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Eliminating duplication

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Eliminating duplication

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The title of this article is Eliminating duplication, and when you read that I think you will have guessed I would be talking about code. Of course I will dedicate some space to code-related issues, but not only: duplication is a monster with many heads, that can be found outside of code.

But let's start with it.

Code, of course

The simplest form of code duplication is a group of lines of code which are copied and pasted. They will quickly go out of sync with their original source, resulting in reappearance of bugs and high costs of refactoring (due to all the places where you have to refactor exactly the same code).

But there also many non-obvious duplication that we should target, like:

  • calls to an object which are always made together, a sign of too much fine-grained interface.
  • Needless parallel hierarchies which have to be kept parallel.
  • Multiple implementations of an interface which should actually be Bridges.

Speaking about not actual code, but about CTRL + C, CTRL + Vcomments

Your docblocks (or Javadoc) should not tell me anything that is already in the code.

Comments can be often eliminated by renaming variables and extracting methods and classes. It's more difficult for a method name to get outdated with respect to its own code than for a comment, which if usually filtered out by our minds (which act like a compiler sometimes, stripping everything).

When you write clean code, comments are duplication and can should be deleted.

Speaking about not actual code, but how you write it

How many time I wrote classdef for a Matlab class in this month? Too many, and the next thing I have to do is to configure some snippets to generate classes or methods. The same can be done for every language, I use vim but many editors allows you to define snippets.

How many times I moved my hands from the keyboard to the mouse? I'm learning or setting up more and more keyboard shortcuts.

How many times I looked at the keyboard today? Touch typing really helps in speed and accuracy, as I don't have to continuously switch my eyes direction between screen and keyboard.

And speaking about writing articles: I switched to Dropbox instead of rsync to avoid issuing those commands all the time. Look for your repeated commands in the shell with:

history |awk '{print $2}' | sort | uniq -c | sort -n | tail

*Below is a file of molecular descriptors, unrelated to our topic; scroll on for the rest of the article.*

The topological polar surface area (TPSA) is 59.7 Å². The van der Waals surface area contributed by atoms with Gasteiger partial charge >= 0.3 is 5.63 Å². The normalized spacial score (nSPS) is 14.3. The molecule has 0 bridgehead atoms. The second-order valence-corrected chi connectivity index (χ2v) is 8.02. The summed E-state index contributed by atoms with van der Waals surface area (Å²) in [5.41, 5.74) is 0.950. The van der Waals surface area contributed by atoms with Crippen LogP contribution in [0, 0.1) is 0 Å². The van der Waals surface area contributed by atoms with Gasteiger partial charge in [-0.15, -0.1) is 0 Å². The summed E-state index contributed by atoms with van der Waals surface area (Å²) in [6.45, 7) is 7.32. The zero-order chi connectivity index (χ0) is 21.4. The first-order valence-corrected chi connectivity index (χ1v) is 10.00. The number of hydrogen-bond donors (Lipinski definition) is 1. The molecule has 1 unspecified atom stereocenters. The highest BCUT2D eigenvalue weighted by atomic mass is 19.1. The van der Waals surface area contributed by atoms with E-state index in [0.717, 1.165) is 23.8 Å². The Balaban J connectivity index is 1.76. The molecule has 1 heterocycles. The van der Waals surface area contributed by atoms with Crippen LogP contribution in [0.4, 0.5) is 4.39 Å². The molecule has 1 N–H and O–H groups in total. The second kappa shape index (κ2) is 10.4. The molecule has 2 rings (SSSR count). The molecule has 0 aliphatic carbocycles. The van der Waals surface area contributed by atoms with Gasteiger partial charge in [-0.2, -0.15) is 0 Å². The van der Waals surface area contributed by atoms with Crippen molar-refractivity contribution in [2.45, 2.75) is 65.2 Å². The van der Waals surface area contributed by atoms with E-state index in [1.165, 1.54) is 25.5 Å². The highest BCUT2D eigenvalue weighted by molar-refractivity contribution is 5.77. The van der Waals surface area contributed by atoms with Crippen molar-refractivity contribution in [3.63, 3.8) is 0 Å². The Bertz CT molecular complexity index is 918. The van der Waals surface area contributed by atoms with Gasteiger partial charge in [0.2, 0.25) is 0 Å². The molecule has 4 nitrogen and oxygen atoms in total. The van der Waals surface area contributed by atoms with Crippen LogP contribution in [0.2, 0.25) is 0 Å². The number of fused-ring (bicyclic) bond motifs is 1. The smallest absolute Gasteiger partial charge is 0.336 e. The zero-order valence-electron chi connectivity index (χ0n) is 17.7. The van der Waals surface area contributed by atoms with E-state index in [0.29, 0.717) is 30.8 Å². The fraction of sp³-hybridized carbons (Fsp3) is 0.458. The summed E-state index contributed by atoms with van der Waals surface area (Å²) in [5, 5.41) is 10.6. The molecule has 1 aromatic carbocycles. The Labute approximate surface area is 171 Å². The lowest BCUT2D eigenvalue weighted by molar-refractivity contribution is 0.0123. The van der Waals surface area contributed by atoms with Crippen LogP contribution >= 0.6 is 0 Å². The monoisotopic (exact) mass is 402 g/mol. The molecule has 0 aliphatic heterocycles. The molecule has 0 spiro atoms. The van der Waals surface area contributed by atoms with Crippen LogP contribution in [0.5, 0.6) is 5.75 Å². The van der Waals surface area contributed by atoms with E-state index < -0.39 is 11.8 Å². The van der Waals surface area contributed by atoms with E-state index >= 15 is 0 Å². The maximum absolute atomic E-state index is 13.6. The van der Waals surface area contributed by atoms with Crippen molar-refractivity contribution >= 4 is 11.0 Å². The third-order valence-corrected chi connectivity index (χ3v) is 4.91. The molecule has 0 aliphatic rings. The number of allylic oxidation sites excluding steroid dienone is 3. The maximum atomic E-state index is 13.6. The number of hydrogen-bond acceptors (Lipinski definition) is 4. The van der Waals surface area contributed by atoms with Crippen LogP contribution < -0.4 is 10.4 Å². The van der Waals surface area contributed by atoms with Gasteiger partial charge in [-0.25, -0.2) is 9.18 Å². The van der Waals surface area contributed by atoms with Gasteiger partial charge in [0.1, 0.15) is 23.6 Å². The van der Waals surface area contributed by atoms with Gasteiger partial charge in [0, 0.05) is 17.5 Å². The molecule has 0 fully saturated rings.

and make an alias for them, or find a way to avoid typing them all the time.

However, we're not confined to code

The problem of duplication is always the same: that perfect duplicates do not exist. What is replicated multiple times over space or time won't stay always duplicated, but will get out of sync or will be duplicated incorrectly.

Duplicated incorrectly? Did my pc have corrupted Ram? No, but when we duplicate things over time by redoing them, we have the natural human tendency to not duplicate perfectly. That lead us to the next point.

Test automation

Every time you make a manual test, this test is prone to be repeated in another way (unless you are very, very careful in describing the procedure to follow.) Worse, that test can be forgotten: if you extend the analogy to test suites, forgotten tests are the manifestation of the the inability of duplicating a manual test suite perfectly.

Manual tests are boring to execute, especially in regression settings, and this is already a reason for automate them. Failure to replicate them perfectly is another.

Automation in Continuos Integration follows the same logic: the build steps are often so complex that forgetting one of them or making an error would be the norm. So you can automate completely the chain from commit to release (or to deployment), avoiding duplicating the same steps by hand every time.

Project management tools instead of different sheets and documents

Why we use many online, or however computer-based, project management tool? Of course, for managing everything in one place, but you have to be careful not introducing duplication between the computer database and your paperwork; they will certainly get out of sync. One of the key practices of the Getting Things Done framework for time management is to manage everything in one place, so that you don't have to search for post-it under three different desks, and you can maintain a focused mind when you're working, because you know you don't have to keep in your brain RAM unrelated things.

It's not about having an electronic board with fancy features like easy editing: it's about having a single board which can be accessed everywhere without duplicating via faxes and prints. For example, I use a paper notepad for my GTD process phase (collecting thoughts and possible TODOs) on paper and .txt files in Dropbox for the GTD plan phase: there is no overlap between them, thus I find myself comfortable even without a central electronic management system.

So if you work with Uml diagrams in your office, and you write them with pencil on paper, why use an online tool? If you have telecommuting colleagues, you are forced to do so, but for a colocated team just prescribe that all diagrams should be kept on paper (pencil is editable). No old files in an unreadable format on the server. Agile methodologies indeed are favorable towards paper.

Take-home points

So one of the programmer's jobs is to eliminate duplication: from code, from actions, from managegement tools, from documentation. Avoiding boring and repetitive tasks often puts the fun back in programming.

Now think about one duplicated thing you did yesterday and today and figure out a way to avoid doing it tomorrow.

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